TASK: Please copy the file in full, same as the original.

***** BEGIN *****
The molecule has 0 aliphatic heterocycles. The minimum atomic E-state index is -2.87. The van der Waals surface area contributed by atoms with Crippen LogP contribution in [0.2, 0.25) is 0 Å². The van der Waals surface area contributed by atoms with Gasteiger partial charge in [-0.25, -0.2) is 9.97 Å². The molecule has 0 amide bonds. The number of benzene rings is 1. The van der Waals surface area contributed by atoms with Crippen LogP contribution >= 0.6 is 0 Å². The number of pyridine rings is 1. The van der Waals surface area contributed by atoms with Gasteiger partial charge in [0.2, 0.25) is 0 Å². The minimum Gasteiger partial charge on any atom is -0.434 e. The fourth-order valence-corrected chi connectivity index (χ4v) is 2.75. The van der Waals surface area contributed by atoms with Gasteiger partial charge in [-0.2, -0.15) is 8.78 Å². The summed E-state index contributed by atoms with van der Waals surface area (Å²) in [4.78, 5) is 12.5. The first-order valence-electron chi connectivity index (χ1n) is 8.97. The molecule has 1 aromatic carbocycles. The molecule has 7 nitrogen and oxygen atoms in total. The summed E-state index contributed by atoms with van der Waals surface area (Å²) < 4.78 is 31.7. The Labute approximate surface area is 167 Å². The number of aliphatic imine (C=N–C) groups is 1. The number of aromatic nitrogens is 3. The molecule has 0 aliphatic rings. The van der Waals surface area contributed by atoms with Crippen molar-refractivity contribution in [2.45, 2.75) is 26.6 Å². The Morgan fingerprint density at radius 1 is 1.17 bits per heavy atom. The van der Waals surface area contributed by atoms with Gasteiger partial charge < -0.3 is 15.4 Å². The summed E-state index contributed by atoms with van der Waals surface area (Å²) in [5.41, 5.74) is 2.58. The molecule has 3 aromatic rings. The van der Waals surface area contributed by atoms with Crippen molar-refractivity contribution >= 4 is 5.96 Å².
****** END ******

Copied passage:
The molecule has 0 aliphatic heterocycles. The minimum atomic E-state index is -2.87. The van der Waals surface area contributed by atoms with Crippen LogP contribution in [0.2, 0.25) is 0 Å². The van der Waals surface area contributed by atoms with Gasteiger partial charge in [-0.25, -0.2) is 9.97 Å². The molecule has 0 amide bonds. The number of benzene rings is 1. The van der Waals surface area contributed by atoms with Crippen LogP contribution >= 0.6 is 0 Å². The number of pyridine rings is 1. The van der Waals surface area contributed by atoms with Gasteiger partial charge in [0.2, 0.25) is 0 Å². The minimum Gasteiger partial charge on any atom is -0.434 e. The fourth-order valence-corrected chi connectivity index (χ4v) is 2.75. The van der Waals surface area contributed by atoms with Gasteiger partial charge in [-0.2, -0.15) is 8.78 Å². The summed E-state index contributed by atoms with van der Waals surface area (Å²) in [4.78, 5) is 12.5. The first-order valence-electron chi connectivity index (χ1n) is 8.97. The molecule has 1 aromatic carbocycles. The molecule has 7 nitrogen and oxygen atoms in total. The summed E-state index contributed by atoms with van der Waals surface area (Å²) < 4.78 is 31.7. The Labute approximate surface area is 167 Å². The number of aliphatic imine (C=N–C) groups is 1. The number of aromatic nitrogens is 3. The molecule has 0 aliphatic rings. The van der Waals surface area contributed by atoms with Crippen molar-refractivity contribution in [2.45, 2.75) is 26.6 Å². The Morgan fingerprint density at radius 1 is 1.17 bits per heavy atom. The van der Waals surface area contributed by atoms with Gasteiger partial charge < -0.3 is 15.4 Å². The summed E-state index contributed by atoms with van der Waals surface area (Å²) in [5.41, 5.74) is 2.58. The molecule has 3 aromatic rings. The van der Waals surface area contributed by atoms with Crippen molar-refractivity contribution >= 4 is 5.96 Å².